Artificial intelligence -based solutions in radiation dose management (Dosis) project is an international collaboration project between Singapore Institute of Technology and Metropolia University of Applied Sciences. The main goal of the project is to study the potential of the AI used in medical imaging and produce a review articles from the topics by the means of co-creative learning pedagogy. Participants of this project comprise five lecturers and 17 students: 13 from radiography and 4 from ICT. The students were divided into four groups. Each group had student members from Metropolia and SIT, and each group was guided by a lecturer, either from Metropolia or SIT.
We started working on the Dosis project at the beginning of this year, and a lot of thing has happened during this time. It was planned that our fellow students from Singapore would visit us here in Finland during May, but unfortunately the whole world was shaken by a new unknown virus. This corona virus outbreak made us think of a new way to interact with each other. Fortunately, our professors planned that our intensive week would be realised by Zoom web conferencing application. That way we could carry on with our articles. The working language during the whole project was English.
We started our intensive week on Tuesday the 12th of May with a presentation of the project by our principal lecturer Eija Metsälä. She went over the goals of the intensive week and had a brief presentation about our new campus and showed a video about Helsinki. We also saw a presentation of Singapore Institute of Technology. After this brief presentation, we started to work on our articles in breakout rooms in Zoom. As a pre-assignment for the intensive week we planned our objectives of the day and learning goals of the week. Co-creative learning was one of the main goals of the week.
The group topics were:
- Using convolutional neural network to convert plain X-ray images to 3D models
- Exploring the potential of artificial intelligence in radiology workflow and dose optimization in chest radiography
- Deep learning reconstruction in CT imaging
- The use of artificial intelligence deep learning to aid dose optimization in low-dose computed tomography to yield superior results.
All the articles were produced using scoping review methodology. As it can be seen in the group topics, two articles were about plain radiography and two about CT imaging.
During breakout sessions, each group worked on their own article, depending on what phase of writing they were at. For instance, we went through the already produced materials with our guiding professor from Singapore and chose from collected articles the relevant ones to write about. Article structure was modified, the text and tables clarified and corrected, and the article content carefully improved. On Thursday we presented our works to other groups and then made a self-evaluation and a peer evaluation. Based on the peer evaluation, we continued finishing the sections background, materials & methods and the results. Discussion and conclusion are to be finalized during the intensive week 2 in autumn 2020. On Friday we kept on working in breakout rooms. During the whole week, a lot of work was done even in the spare time and it can be seen in the articles.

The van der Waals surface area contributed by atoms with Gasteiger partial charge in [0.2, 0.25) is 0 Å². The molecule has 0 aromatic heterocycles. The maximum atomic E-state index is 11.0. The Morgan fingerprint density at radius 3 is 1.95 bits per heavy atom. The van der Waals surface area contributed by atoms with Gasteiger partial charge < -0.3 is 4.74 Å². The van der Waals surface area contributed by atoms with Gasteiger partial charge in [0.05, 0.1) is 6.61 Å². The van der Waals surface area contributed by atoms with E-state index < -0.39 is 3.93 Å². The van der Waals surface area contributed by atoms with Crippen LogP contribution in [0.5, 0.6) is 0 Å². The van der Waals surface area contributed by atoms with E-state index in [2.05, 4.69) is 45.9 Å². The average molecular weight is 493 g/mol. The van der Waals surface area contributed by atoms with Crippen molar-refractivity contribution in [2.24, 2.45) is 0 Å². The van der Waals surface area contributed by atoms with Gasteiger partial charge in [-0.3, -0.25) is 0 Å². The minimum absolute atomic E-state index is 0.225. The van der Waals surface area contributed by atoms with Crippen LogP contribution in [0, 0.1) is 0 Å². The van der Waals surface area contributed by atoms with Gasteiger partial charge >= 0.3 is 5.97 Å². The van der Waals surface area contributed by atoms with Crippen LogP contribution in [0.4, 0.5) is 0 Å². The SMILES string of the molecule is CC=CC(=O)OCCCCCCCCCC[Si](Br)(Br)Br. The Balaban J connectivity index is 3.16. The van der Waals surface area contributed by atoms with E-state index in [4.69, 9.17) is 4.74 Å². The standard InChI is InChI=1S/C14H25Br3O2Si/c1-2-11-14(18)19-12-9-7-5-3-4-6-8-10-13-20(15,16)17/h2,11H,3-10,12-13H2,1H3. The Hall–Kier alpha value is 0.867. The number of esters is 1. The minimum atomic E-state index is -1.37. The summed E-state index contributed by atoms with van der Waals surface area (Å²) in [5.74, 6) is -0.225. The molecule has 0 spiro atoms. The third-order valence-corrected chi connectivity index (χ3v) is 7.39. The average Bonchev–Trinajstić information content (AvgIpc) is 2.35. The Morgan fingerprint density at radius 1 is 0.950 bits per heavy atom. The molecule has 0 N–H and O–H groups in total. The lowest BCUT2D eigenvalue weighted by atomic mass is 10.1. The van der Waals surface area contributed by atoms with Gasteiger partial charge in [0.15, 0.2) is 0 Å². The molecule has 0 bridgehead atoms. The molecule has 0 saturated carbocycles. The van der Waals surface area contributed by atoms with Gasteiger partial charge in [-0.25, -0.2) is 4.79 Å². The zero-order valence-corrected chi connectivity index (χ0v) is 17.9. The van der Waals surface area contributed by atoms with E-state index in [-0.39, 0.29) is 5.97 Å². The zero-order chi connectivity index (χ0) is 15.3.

Our intensive week consisted of three Zoom meetings from 8 o’clock till 12 o’clock Finnish time (1pm to 5pm Singaporean time). Despite some technical difficulties on our learning platform, time went past quickly. Soon we noticed that it was time to wrap up our intensive week with final presentation, peer reviews and feedback from each other’s. Everybody was able to share their experiences on a Google Jamboard (see below) and the lecturers asked us to fill in the evaluation of the intensive week.
Although there is still a lot of work to do with our articles, we managed to create a logical structure to our learning outcomes. During the week all of us experienced something new by co-creative learning and how it is to work from our homes in such a big project. We students learnt a lot about scientific writing, review techniques, teamwork, project working, online working, artificial intelligence and radiography. It was very beneficial when students from different degree programs worked together: they could help each other understand the basics of artificial intelligence, plain radiography and CT imaging, as well as many other subjects (picture 1).
All in all, our intensive week went past quickly and left us many things to chew on with our article and future work. Yet, we look forward seeing our fellow students in Singapore in October if the world situation let us. The finalized articles have been planned to be published in scientific journals and maybe some abstracts will be represented in upcoming radiology congresses.
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